Should we be automating CX?

Posted Friday, June 26, 2015 in Customer Experience by Patricia Seybold

My husband and I have interesting dinner conversations. He truly believes that we're on the brink of a major financial collapse. He also believes that attempts to stimulate the U.S. economy are doomed to failure, because, as he puts it in one of his blog posts: "The jobs are gone and they're not coming back!"

Automation is wonderful. What would we do without all of our labor-saving devices? Who wants to return to waiting in line for hours or days to register a car, apply for a loan, book an airplane flight, etc.?

As a customer experience guru, (and a customer) I appreciate it when technology assists save me time, make my life easier, and let me get things done at my convenience. I prefer never to have to make a phone call to conduct business (unless it's a professional whose advice I need) or a client I want to connect with. I believe that human touch is important, but it should be used for the right things. When I'm confused, frustrated, angry, or have a lot of context I want to impart, I much prefer talking to a well-informed, empathetic, and empowered person. But, if I'm just trying to get something done, give me an automated solution any day!

In reading Mitch Kramer's latest product evaluation of a Virtual Assistant solution from Next IT, I found myself wondering how many people this kind of technology--Virtual Assistants can now pop up on your mobile phone or on the Web to answer questions and to guide you through even quite complex transactions--is putting out of work. And, is this valuable work that people should be doing? 

Of course, there is other, higher value work that needs to be done to make Virtual Assistants work: you have to understand what it is that customers are trying to do, and to anticipate all the combinations of things they might need help with. But for every analyst who can design the knowledgebase, dialogs , and workflows that virtual assistants do, there are probably 200 call center agents who are no longer needed to do that work.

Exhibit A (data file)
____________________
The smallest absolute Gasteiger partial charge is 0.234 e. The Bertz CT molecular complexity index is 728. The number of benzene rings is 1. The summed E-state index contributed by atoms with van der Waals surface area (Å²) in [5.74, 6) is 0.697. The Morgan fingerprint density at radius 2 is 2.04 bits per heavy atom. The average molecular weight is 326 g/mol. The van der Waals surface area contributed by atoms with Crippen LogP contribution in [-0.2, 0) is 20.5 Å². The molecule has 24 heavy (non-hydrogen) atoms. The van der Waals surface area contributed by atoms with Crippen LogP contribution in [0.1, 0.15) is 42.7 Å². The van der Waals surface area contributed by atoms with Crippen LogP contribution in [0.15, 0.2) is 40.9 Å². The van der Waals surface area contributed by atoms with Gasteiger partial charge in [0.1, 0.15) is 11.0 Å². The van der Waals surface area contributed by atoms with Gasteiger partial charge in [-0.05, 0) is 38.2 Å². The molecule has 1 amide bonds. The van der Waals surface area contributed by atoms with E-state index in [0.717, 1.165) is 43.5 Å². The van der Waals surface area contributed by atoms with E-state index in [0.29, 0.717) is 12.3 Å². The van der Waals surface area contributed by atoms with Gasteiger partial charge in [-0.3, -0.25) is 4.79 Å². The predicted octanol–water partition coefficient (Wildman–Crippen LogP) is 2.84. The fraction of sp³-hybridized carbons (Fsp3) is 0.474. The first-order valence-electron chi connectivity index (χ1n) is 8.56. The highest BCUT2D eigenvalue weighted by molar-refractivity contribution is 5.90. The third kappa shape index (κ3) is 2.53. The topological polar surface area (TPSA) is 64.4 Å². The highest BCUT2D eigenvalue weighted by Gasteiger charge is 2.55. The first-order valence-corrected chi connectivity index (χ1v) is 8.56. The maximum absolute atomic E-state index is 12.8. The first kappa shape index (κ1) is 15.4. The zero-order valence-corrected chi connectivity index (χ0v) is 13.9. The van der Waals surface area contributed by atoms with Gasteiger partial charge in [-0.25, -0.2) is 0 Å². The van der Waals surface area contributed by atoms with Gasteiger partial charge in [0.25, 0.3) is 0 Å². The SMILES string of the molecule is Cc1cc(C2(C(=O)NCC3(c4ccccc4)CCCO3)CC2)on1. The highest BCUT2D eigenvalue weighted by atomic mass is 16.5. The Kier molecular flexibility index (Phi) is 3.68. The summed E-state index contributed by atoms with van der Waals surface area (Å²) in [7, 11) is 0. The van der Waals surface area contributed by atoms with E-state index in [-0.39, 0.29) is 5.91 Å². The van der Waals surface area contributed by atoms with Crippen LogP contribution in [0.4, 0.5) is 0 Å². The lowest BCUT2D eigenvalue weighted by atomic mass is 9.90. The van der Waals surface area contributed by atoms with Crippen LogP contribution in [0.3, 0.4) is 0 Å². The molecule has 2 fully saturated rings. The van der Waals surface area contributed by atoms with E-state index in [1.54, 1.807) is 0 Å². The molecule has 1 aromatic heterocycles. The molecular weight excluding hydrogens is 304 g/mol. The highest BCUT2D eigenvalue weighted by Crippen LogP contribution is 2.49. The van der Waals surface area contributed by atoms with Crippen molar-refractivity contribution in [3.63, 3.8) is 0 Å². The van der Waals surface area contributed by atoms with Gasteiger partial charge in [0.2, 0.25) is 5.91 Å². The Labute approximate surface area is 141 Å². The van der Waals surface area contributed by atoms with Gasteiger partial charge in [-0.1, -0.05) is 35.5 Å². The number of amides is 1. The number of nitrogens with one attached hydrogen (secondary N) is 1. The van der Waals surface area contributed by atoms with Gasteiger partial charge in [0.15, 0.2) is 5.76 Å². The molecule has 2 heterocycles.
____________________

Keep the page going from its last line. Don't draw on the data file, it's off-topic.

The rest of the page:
Will the people whose jobs are disappearing find other, more rewarding things to do to earn income? Will they find other, better ways to contribute to society?

When it comes to Customer Experience, what's the right mix of high tech/high touch?

Robot Talking on the Phone

Mick Stevens, New Yorker Cartoon

I remember on my first trip to China in early 2000, being impressed by the number of people standing by to help customers find the products they wanted in a supermarket. It was actually wonderful not to have to look around for someone to help.

On the other hand, when I'm online, if a virtual assistant can help me get something done more quickly and easily, I'm thrilled! I love technology that delights the customer.

What are your thoughts about automating CX?


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